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Ombella

Amboseli, home of Ombella, underwent the worst drought in living memory in 2009. Nearly 400 elephants died including 250 calves. In the OA family there were 12 deaths. Most of these

were calves under two years old, but much more devastating three of the big females died: Orlanda, Odette and Olive.

Losing a matriarch is very hard for an elephant family. Orlanda had been their leader for 35 years. She was their anchor and their leader. Normally the family members would turn to the next oldest female, in this case Odette, but she soon died herself, and the third oldest female, Orabel – mother of little Ombella – took over.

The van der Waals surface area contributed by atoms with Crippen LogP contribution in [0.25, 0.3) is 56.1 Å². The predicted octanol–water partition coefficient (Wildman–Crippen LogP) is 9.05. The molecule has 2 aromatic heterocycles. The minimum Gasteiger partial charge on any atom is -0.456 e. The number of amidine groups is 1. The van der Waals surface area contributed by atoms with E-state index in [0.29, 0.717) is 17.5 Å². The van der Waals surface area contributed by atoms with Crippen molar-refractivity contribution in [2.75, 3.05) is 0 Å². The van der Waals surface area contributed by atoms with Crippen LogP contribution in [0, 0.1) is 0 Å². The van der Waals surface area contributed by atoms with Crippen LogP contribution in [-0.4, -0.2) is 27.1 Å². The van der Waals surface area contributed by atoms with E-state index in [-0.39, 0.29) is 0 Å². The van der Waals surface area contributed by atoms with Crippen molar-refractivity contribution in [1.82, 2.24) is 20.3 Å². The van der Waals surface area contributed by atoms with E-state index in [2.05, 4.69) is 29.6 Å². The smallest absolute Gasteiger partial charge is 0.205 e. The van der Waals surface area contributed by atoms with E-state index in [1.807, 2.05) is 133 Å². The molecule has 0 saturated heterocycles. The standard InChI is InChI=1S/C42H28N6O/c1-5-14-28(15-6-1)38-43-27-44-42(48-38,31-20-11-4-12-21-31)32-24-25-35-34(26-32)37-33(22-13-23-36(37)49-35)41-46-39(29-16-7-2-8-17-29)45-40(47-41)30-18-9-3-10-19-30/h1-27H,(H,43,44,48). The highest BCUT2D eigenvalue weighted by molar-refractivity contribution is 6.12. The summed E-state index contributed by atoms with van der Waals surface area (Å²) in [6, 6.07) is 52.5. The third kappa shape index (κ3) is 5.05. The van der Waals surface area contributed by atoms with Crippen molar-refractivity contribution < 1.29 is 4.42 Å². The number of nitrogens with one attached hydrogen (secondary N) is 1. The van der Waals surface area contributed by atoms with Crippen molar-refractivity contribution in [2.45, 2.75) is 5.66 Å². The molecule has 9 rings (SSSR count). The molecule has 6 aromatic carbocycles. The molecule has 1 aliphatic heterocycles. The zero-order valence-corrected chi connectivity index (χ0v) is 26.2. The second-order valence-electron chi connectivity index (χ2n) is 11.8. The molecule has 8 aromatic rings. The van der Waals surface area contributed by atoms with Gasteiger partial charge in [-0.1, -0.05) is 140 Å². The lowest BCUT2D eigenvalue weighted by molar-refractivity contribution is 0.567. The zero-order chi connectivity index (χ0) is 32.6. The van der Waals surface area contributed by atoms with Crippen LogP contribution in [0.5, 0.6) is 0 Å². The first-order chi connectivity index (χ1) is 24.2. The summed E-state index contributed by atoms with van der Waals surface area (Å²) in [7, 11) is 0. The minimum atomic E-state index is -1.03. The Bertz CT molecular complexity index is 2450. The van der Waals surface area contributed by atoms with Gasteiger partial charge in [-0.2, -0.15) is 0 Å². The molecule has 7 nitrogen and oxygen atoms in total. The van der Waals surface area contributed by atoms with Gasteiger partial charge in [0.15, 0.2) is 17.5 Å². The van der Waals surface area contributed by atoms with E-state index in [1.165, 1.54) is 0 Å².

Rains finally came in December of 2009 and more rain fell in early 2010. Vegetation grew and the elephants began to recover. It was fascinating to see how the families would respond. Elephants live in a fission-fusion society, which means their social structure is very fluid. They come together, split apart, come together again. Almost every family had broken down into small sub-units trying to find enough to eat. Elephant always surprise us. Families that were thought to have split for good got back together and began to move again as one family.

This is a photo of Orabel, Ombella, and her newborn calf.

Text & photo credit: Cynthia Moss & Amboseli Trust for Elephants

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